Florida tourist injuries are a far-too-frequent occurrence in the Sunshine State. The fact that we have more out-of-town visitors than other locations doesn’t mean such injuries are inevitable. It means far too many people are failing to exercise a reasonable degree of care required in a variety of roles – from hotel management to retail store oversight to motor vehicle operation.
The Fort Myers injury lawyers at the Garvin Law Firm are committed to assisting injured tourists and surviving loved ones with injury and wrongful death claims. We recognize there are certain logistical and technical challenges that arise when one is hurt while visiting Florida from another city, state or country, and we’re prepared to help you navigate the process. In some cases, we may be able to help you avoid return trips for depositions, court appearances, etc.
More than 115 million people visit Florida every year, according to state tourism records. Tourism in Florida supports some 1.4 million jobs and provides billions of dollars to an array of industries statewide, from theme parks to hotels to restaurants and charter boat tours. Anytime these businesses invite guests on site for the purpose of bolstering their own profits, they owe those “invitees” the highest duty of care under Florida’s premises liability laws. That means they have a duty to keep the site free of any unreasonable risks of injuries, routinely inspect the site for dangerous conditions and warn visitors if any hazards exist that might not be obvious.
In the experience of our injury attorneys in Southwest Florida, of the most common Florida tourist injuries reported include:
- Traffic accidents
- Swimming pool accidents, including drowning, slip-and-fall and diving injuries
- Amusement park injuries
- Busing accidents (including airport shuttles and hotel/ resort shuttles)
- Parking lot injuries (including trip-and-falls, vehicle back-overs and pedestrian accidents)
- Boating accidents
- Cruise ship injuries and charter boat injuries
- Parasailing injuries
- Personal watercraft injuries (including injuries on Jet Skis, Waverunners and Sea-Doo’s)
- Festival and concert injuries
- Trade show and convention injuries
- Sexual assault and other violent attacks
Generally, claims for compensation of such injuries fall into one of a few categories. Those can include general negligence, such as what our injury lawyers would file in claims for motor vehicle accidents. Then there are premises liability claims. These would include everything from a slip-and-fall at an outlet store (with special rules in certain cases as outlined by F.S. 768.0755) to swimming pool accident to a violent attack against which a hotel, resort, cruise line or other property owner failed to protect guests - despite the danger being reasonably foreseeable.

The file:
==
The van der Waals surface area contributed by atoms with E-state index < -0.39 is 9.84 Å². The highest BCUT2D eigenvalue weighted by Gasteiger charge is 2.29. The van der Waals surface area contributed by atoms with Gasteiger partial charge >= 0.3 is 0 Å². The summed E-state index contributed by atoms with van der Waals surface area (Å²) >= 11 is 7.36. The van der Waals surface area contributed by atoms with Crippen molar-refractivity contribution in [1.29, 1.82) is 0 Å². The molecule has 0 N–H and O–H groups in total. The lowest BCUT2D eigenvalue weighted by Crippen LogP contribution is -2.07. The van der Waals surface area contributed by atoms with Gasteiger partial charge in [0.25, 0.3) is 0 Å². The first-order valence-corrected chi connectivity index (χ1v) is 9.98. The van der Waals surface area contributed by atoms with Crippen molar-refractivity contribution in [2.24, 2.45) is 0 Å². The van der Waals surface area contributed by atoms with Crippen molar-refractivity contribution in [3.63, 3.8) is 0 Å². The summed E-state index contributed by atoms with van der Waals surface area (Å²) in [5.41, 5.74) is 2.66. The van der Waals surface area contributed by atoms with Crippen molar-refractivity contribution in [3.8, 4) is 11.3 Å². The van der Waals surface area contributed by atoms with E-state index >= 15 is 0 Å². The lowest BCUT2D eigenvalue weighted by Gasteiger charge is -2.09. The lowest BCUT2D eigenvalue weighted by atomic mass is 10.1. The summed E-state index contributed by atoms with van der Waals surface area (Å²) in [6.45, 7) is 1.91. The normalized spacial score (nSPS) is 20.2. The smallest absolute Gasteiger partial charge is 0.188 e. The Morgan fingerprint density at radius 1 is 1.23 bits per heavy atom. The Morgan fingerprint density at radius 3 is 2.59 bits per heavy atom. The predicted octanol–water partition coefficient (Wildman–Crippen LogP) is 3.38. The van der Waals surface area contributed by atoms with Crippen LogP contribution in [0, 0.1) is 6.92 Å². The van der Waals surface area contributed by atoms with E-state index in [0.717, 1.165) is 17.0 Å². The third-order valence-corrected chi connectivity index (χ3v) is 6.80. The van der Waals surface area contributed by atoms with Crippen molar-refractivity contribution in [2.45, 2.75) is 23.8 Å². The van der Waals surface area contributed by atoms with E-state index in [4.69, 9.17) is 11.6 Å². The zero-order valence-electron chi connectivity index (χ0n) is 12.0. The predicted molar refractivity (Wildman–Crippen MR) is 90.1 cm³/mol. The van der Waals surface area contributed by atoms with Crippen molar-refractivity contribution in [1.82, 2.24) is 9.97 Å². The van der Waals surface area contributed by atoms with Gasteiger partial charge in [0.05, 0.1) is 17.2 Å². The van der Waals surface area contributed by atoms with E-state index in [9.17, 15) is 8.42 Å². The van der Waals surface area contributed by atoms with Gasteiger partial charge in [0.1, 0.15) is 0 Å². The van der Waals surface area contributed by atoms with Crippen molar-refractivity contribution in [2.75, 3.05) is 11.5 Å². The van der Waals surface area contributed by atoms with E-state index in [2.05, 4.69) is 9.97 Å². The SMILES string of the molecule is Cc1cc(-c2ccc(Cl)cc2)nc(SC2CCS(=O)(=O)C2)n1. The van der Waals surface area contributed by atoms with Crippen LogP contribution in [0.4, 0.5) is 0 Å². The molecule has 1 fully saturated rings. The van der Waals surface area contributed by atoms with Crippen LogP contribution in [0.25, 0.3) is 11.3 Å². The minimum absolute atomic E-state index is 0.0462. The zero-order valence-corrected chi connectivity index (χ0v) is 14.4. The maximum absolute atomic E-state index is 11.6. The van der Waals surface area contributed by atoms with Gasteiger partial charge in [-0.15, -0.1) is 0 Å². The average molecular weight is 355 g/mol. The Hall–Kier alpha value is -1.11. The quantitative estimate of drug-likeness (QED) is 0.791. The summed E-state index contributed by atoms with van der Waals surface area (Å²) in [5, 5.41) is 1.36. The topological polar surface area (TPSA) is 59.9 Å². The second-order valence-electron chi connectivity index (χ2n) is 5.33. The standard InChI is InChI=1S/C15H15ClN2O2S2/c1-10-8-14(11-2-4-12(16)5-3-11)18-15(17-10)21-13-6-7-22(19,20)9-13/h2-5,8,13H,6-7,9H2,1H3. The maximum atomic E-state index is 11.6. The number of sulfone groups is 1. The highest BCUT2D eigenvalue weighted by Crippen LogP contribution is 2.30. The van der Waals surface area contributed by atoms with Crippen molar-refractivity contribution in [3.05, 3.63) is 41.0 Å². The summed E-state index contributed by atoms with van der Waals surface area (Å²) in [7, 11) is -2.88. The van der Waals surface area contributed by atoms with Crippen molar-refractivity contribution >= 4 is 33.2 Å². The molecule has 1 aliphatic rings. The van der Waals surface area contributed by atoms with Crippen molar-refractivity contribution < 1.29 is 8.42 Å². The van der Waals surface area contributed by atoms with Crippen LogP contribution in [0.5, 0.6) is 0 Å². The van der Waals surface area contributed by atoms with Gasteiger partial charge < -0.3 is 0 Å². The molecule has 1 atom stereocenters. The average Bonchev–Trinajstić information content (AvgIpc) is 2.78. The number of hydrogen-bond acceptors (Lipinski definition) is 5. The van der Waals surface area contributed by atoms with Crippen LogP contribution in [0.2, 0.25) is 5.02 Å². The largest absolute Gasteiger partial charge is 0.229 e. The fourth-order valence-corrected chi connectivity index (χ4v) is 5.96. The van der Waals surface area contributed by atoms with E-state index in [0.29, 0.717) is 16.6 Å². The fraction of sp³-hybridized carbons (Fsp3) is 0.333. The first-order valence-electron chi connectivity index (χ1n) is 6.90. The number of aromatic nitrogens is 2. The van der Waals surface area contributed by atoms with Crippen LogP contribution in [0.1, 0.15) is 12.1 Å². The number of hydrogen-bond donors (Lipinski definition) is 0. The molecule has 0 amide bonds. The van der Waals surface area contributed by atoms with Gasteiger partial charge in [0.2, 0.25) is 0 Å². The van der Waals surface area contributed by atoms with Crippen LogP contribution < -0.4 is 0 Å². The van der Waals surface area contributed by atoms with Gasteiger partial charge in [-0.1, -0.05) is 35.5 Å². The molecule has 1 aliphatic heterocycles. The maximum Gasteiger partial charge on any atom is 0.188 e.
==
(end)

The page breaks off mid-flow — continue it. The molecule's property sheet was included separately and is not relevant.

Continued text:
There could also be product liability litigation, which could include claims against manufacturers of dangerous products, like amusement park rides or personal watercraft devices. For example, there were several successful personal watercraft product liability claims by Florida tourists who suffered internal injuries due to unexpected water thrust out of the rear nozzle when passengers fell off the back of the craft. Plaintiffs prevailed on claims of design defects, manufacturing defects and failure to warn.Liability Waivers in Florida Tourism Injuries – Are They Enforceable?
Numerous Florida injuries arise from certain activities that might be considered inherently dangerous in and of themselves or for which participants are asked to sign a waiver.
If an activity is considered inherently dangerous, a defendant may invoke the “assumption of risk doctrine” which limits liability in cases where a plaintiff knew the risk of an activity that in and of itself is dangerous and knowledgeably and willfully assumed that risk. Florida only allows the assumption of risk doctrine to be applied to certain situations, like skydiving or contact sports, where those involved are fully aware there’s a risk of injury.
However, as our Fort Myers injury attorneys can explain, the doctrine can also apply if you sign a waiver of liability. These are contracts participants sign agreeing not to sue. In order to be enforced, however, these waivers must expressly spell out the potential danger, and defendants cannot have been grossly negligent, defined in F.S. 768.72(2)(b) as conduct so reckless or wanting in care it constitutes a conscious disregard or indifference to the life, safety or rights of person exposed to such conduct.
Waivers involving children warrant special attention. Florida Supreme Court in 2008 ruled in Kiron v. Fields about the enforceability of liability waivers signed by parents on behalf of minors in a commercial context (in a for-profit recreational activity, such as rock-climbing). The Florida has since addressed the issue via F.S. 744.301(3).
Still, in order to be enforced, liability waivers must unambiguously demonstrate the clear and understandable intention that it is to relieve the individual/entity from liability. If you are injured in a Florida tourist accident, contact our experienced Fort Myers injury lawyers for advice on your legal options.Contact Our Fort Myers Tourist Accident Lawyers
Call or email the Garvin Law Firm today for your free consultation and we will evaluate your Fort Myers injury claim and determine the appropriate course of action. We have been handling Lee County injury and wrongful death cases in Florida for over 30 years.